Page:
TAG | twitter
Russia seems to have a conflicted relationship with Twitter and Internet censorship in general.
While trying to portray themselves as open and democratic, they clearly have a real problem with the radical openness of social media like Twitter.
Maxim Ksenzov, deputy head of Roscomnadzor (Russia’s censorship agency), said Twitter is a “global instrument for promoting political information” and that they could block Twitter or Facebook in minutes.
Prime Minister Dimitri Medvedev responded on his Facebook account, saying that state officials “sometimes need to turn on their brains” rather than “announcing in interviews the shutdown of social networks.” Which is not quite the same as saying that they would not do so.
The primary desire in Russia is for Twitter and all other social networks to open offices in Russia. That would smooth communications, but also provide leverage to push for censorship or access to data as needed.
Yesterday the Turkish Constitutional Court ruled that the blocking of Twitter violated the guarantees of free speech in the Turkish Constitution.
The government appears to have acted quickly to remove the blocks on Twitter’s IP addresses as well as the changes to DNS as ordered.
Celebratory tweets are gushing out over the wires.
Turkey has taken their censorship of Twitter to the next level.
Initial blocking was done through DNS, so it could be easily bypassed by using something like Google DNS at 22.214.171.124.
Turkey quickly responded to the masses of people using that workaround, and are now blocking Twitter by IP address.
As one often sees with attempts at censorship, this one was counter productive. It looks like tweets from Turkey actually increased 138% following the DNS block.
Now that the censorship is IP based, a VPN like Anonymizer Universal will be required to continue to access Twitter and any other services that may be blocked.
We continue to test that service from within Turkey, and it looks to be working well.
Turkish Prime Minister Tayyip Erdoğan announced that the courts have ordered Twitter be blocked completely.
This appears to be in response to Twitter refusing to take down tweets of audio recordings purporting to be of Erdoğan engaging in corrupt activities.
Twitter is suggesting that users fall back to an SMS interface to continue to access the service. I suspect most active Twitter users follow enough people that the feed would overwhelm their SMS plans completely.
A better solution is to use a VPN like Anonymizer Universal to punch a hole through the censorship. Through Anonymizer you would then be able to access Twitter, or any other website the Turkish government might be trying to block.
Update: We have re-confirmed that Anonymizer is still accessible and working from Turkey.
In episode 17 of The Privacy Blog Podcast for February, 2014 I talk about:
- The just completed RSA Security conference
- How an email can expose your location
- A guy who suffered extortion because his username was so valuable.
- What happened in the latest Bitcoin fiasco
- Exactly how secure Apple’s iMessage protocol is
- And finally how insurance companies may drive changes in cyber security
Last week the Twitter account of the Associated Press was hacked, and a message posted saying that bombs had gone off in the white house, and the president was injured.
Obviously this was false. The Syrian Electronic army a pro regime hacker group has claimed responsibility, which does not prove that they did it.
There is talk about Twitter moving to two factor authentication to reduce similar hacking in the future. While this is all well and good, it will not eliminate the problem.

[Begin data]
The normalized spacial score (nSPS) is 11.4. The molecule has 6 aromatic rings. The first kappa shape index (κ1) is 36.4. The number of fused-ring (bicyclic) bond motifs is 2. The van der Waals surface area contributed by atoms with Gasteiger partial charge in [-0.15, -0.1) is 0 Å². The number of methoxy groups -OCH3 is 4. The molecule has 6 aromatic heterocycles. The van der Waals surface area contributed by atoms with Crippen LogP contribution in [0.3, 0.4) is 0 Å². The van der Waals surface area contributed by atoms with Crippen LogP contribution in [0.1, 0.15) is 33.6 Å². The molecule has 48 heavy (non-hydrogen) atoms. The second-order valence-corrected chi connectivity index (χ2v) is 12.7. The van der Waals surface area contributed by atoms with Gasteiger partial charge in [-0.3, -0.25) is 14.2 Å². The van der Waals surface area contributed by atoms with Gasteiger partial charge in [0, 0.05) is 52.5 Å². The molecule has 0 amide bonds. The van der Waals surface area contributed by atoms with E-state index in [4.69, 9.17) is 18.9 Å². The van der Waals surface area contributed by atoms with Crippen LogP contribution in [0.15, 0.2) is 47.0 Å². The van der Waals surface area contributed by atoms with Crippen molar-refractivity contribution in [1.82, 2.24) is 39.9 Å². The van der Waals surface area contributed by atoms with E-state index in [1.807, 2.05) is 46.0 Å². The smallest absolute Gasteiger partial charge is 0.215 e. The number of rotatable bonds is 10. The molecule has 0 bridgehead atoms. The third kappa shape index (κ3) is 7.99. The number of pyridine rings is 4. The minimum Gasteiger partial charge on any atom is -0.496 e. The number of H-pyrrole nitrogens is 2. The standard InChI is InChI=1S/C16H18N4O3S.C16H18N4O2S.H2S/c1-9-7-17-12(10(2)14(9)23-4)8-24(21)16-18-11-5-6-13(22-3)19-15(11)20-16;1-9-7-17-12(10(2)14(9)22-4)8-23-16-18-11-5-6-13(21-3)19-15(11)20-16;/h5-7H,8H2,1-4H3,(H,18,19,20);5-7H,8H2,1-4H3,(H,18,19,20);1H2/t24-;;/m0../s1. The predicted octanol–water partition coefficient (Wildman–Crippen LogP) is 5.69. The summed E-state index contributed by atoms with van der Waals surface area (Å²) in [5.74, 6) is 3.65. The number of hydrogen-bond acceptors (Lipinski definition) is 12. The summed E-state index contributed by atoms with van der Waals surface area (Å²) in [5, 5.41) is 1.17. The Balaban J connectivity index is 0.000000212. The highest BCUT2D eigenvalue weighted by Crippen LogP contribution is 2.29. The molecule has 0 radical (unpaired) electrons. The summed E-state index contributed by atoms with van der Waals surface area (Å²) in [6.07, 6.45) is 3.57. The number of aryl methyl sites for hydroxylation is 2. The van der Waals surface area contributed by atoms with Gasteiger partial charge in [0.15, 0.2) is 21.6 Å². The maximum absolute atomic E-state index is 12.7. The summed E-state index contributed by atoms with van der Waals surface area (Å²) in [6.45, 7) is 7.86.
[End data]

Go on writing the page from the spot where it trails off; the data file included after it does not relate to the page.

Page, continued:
The bigger issue is that these poorly secured social media sites are used by people around the world as reliable sources of news.
Apparently much of the crash came from automated trading systems parsing the tweet, and generating immediate trades without any human intervention at all.
The DOW dropped 140 points in 5 minutes.
The creators of these trading algorithms feel that news from twitter is reliable enough to be the basis of equity trades without any confirmation, or time for reflection.
Certainly very large amounts of money were made and lost in that short period.
Why make the effort to hack into what we hope is a well defended nuclear power plant or other critical infrastructure, when you can get similar amounts of financial damage from subverting a nearly undefended twitter account.
Because individual twitter accounts are not considered critical infrastructure, they are hardly protected at all, and are not designed to be easy to protect.
Nevertheless we give it, and other social media, substantial power to influence us and our decisions, financial and otherwise.
Take for example the crowd sourced search for the Boston bombers on reddit. Despite the best of intentions, many false accusations were made that had major impact on the accused, and one can imagine scenarios which could have turned out much worse. What if the accused at committed suicide, been injured in a confrontation with authorities, or been the vicim of vigilante action? Now, what if there had been malicious players in that crowd intentionally subverting the process. Planting false information, introducing chaos and causing more damage.
This is an interesting problem. There are no technical or legislative solutions. It is a social problem with only social solutions. Those are often the hardest to address.
The Oxford Deluxe dictionary app requests access to your twitter account when it is installed. In some cases it then uses that account to post hundreds of identical tweets saying that you will pledge to stop pirating software.
It is not exactly clear what criteria the software uses, but obviously there is a lot of backlash going on.
Another argument for taking great care about what applications and services you allow to take control of your social media accounts.